WYOMING -- On a clear October morning on the Wind River Indian Reservation, Eastern Shoshone tribal member Jason Baldes stood in front of a semi trailer parked on an expanse of patchy dirt surrounded by agricultural lands, snow-crusted outcroppings and pale blue sky.
Facing a crowd and squinting into the morning sun, Baldes talked of a years-long effort to restore buffalo to tribal lands. An effort with the ultimate goal, he said, “of thousands of buffalo on thousands or hundreds of thousands of acres.
“These buffalo are very important for our people,” said Baldes, who helped spearhead the effort. “Shoshone and Arapaho people, we’re all here together. For the benefit of our future generations, these children that are here will always have buffalo in their lives now.”
Indicating the trailer behind him, Baldes said, “these animals came from a long trip, 14 hours on the road. So I don’t want to waste any more time. The buffalo speak for themselves.”
As if on cue, a rumbling emanated from the truck as the creatures shifted, their hooves clanging against the trailer floor.
Soon, the back door was pulled open. With the nudging of minders shushing and prodding them, 24 buffalo slowly emerged. After kicking up dirt as they landed in their new home, most took just a moment to look around at the dun-colored surroundings before loping away.
Saturday’s release, which conveyed an additional two dozen animals to a Northern Arapaho buffalo enclosure following the Eastern Shoshone delivery, was the latest chapter of a long-term restoration project on the Wind River Indian Reservation.
Buffalo repopulation officially began in 2016, when 10 genetically pure bison from Iowa were released on 300 acres of Eastern Shoshone land surrounded by wildlife-friendly fencing.
“When they were restored in 2016, they hadn’t been here for 131 years,” said Baldes, who sits on the board of the Intertribal Buffalo Council, a coalition of 69 tribes whose mission is to restore buffalo to Indian Country.
The first release also represented the tangible results of a decades-long conversation involving tribes and partners such as the National Wildlife Federation.
“In fact, the hard part actually isn’t getting the animals,” said NWF Tribal Partnerships Director Garrit Voggesser, who guesses he and Baldes have been working on the issue for 15 years. “It’s actually educating folks and convincing people that it is doable, and it’s important.”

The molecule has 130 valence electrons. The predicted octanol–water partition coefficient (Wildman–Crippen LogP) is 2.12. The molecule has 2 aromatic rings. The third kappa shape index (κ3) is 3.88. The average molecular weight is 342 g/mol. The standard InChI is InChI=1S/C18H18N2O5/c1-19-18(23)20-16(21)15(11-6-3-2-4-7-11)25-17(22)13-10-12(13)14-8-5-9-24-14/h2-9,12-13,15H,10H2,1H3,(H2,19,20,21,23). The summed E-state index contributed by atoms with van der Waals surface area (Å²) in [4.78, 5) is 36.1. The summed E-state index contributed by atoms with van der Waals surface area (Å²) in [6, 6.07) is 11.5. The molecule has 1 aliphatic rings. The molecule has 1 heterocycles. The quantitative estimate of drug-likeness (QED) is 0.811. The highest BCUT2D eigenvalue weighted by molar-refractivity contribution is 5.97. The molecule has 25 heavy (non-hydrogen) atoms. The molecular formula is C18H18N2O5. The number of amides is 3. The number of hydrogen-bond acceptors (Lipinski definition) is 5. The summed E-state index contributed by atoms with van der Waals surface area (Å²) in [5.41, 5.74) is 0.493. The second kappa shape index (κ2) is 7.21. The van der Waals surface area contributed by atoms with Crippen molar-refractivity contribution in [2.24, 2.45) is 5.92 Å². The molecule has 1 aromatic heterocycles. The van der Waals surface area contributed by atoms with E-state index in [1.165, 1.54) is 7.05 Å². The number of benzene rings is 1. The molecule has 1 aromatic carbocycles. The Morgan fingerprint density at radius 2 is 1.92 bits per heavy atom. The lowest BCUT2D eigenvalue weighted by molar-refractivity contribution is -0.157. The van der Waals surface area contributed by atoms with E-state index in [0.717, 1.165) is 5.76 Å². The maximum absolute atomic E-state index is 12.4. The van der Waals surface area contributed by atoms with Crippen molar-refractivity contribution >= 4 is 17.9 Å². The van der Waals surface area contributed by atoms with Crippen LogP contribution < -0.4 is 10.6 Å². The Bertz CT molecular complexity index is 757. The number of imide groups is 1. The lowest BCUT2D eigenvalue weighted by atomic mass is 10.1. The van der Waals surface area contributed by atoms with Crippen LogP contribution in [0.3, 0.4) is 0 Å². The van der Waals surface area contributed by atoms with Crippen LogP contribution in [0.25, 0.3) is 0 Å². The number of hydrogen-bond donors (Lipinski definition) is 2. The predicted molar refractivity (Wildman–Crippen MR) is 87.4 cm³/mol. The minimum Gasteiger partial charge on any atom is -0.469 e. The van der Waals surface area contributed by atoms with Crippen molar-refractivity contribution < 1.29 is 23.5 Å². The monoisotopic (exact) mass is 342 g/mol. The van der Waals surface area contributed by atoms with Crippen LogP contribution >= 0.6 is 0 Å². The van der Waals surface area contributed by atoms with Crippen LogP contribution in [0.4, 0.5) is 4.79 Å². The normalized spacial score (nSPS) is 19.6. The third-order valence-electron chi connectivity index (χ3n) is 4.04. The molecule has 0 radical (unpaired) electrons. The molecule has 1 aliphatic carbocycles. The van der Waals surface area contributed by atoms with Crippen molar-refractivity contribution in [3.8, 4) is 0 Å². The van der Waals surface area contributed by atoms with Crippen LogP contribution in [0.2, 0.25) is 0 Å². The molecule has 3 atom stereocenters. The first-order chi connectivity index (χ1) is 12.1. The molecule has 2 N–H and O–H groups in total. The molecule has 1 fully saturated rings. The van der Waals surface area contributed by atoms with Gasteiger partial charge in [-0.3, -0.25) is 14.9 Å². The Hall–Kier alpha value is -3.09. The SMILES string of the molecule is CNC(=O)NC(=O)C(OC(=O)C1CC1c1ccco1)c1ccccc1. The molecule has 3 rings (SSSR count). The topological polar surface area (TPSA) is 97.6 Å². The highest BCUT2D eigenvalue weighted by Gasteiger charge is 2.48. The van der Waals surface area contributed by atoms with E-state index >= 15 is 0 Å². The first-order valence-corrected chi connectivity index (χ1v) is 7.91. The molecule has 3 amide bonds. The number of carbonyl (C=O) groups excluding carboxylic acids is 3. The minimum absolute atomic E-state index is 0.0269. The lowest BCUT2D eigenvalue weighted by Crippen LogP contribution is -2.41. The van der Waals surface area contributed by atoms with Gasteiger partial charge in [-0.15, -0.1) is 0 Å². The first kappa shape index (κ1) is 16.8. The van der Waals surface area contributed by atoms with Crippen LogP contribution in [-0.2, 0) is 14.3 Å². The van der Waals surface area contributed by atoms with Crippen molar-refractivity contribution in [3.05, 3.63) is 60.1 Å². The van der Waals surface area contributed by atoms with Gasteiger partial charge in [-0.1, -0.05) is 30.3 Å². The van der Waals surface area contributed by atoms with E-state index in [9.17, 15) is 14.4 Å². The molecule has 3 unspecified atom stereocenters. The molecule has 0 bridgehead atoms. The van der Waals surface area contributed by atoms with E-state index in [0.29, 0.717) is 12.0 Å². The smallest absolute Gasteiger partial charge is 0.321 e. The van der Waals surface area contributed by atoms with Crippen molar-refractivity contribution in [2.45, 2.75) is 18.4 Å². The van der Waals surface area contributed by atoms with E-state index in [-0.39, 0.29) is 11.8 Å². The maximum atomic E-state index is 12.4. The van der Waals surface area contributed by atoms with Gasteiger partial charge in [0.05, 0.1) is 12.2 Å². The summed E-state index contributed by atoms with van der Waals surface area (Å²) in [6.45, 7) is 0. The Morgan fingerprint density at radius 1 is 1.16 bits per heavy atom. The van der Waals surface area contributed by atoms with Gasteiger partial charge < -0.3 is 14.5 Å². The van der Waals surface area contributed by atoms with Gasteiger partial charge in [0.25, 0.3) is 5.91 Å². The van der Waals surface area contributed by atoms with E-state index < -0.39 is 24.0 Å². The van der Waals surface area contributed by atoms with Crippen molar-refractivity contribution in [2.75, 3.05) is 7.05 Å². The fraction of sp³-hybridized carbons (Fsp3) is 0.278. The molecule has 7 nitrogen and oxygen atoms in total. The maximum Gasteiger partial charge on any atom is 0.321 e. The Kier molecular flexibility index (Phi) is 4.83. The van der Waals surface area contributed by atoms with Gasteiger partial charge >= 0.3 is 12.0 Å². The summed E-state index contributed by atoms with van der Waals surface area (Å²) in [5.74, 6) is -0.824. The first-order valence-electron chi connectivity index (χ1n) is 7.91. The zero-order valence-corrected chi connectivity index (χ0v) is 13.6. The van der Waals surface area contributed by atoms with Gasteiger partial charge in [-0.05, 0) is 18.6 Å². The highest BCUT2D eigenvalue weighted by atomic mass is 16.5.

The effort has progressed in fits, with additional releases for the Eastern Shoshone as well as Arapaho tribes, and small triumphs that include the first buffalo born to its new home.
The Nature Conservancy donated the animals for the latest delivery. The buffalo, descendants of the Wind Cave National Park herd, were trucked from the TNC’s Dunn Ranch Preserve in Missouri. Additional bison will be conveyed to ITBC member nations and other Indigenous community herds in coming weeks, according to the TNC.
“Moving from Wind Cave National Park to the Dunn property to here has taken years of coordination,” Hayley Mortimer, state director of TNC’s Wyoming chapter, said after watching the Eastern Shoshone delivery Oct 16. “So we are so grateful that the bison really returned home.”
TNC is the second-largest private owner of bison in the country after Ted Turner, Mortimer said. A big part of the reason behind that, she said, is that bison “have been a great conservation tool in the sense of the benefits that they bring to the range.”
But after realizing how important the animal is for Indigenous communities, she said, the organization shifted its strategy to meet a second goal. Now, it works with the ITBC to distribute buffalo on tribal lands across the country.
“I see us as just trying to be good partners to the tribes and good conservation partners to the National Wildlife Federation,” she said. “It’s just the right thing to do.”
For State Rep. Andi Clifford, D-Riverton, who attended the Oct. 16 release, watching the buffalo arrive was “very powerful.” The animal’s restoration “is good medicine for the people,” she said.
With the new herd members, the Eastern Shoshone tribe now manages 63 buffalo on roughly 1,200 acres, while the Northern Arapaho manages 35 animals on about 1,000 acres.
In the 1850s more than 30 million buffalo roamed North America from present day New Mexico to Alaska.
An Episcopal missionary named Reverend John Roberts documented the number of buffalo being taken by the Eastern Shoshone and Arapaho tribes in the late 1800s, Baldes said. “I believe it was 1881 there were 2,000 buffalo taken by the tribes, in 1885 there were 10 and after that there were no more left.”
But Baldes, following the footsteps of his father, has been working for years toward a goal of buffalo rebounding on tribal lands and once again existing as wild animals.
“We’ve successfully managed six of the seven ungulates, including the predators, on this reservation,” Baldes said. “There’s no reason why we can’t manage buffalo in a way that the one above intended, and that’s as wildlife as we describe it today. So we’re working to restore this animal for cultural revitalization, for ecological restoration as a keystone species.”
The vision is to continue growing each tribe’s management area and then combining them for hundreds of thousands of acres.
It’s an incremental process, Baldes said.
“And so it’s starting small, building the capacity, growing the community ownership and creating reconnection for our people with buffalo again,” he said. “Both of our tribes are buffalo people, so this is foundational to who we are … They heal the land, and they’re going to heal us too over time.”
For Dennis O’neal, who manages the Northern Arapaho buffalo herd on sagelands near Ethete, the work has been rewarding. He enjoys the solitude of being out with the animals, he said.
Managing its own buffalo herd also means a great deal for his tribe, he said. It offers “a sense of pride, ownership” to call the herd its own.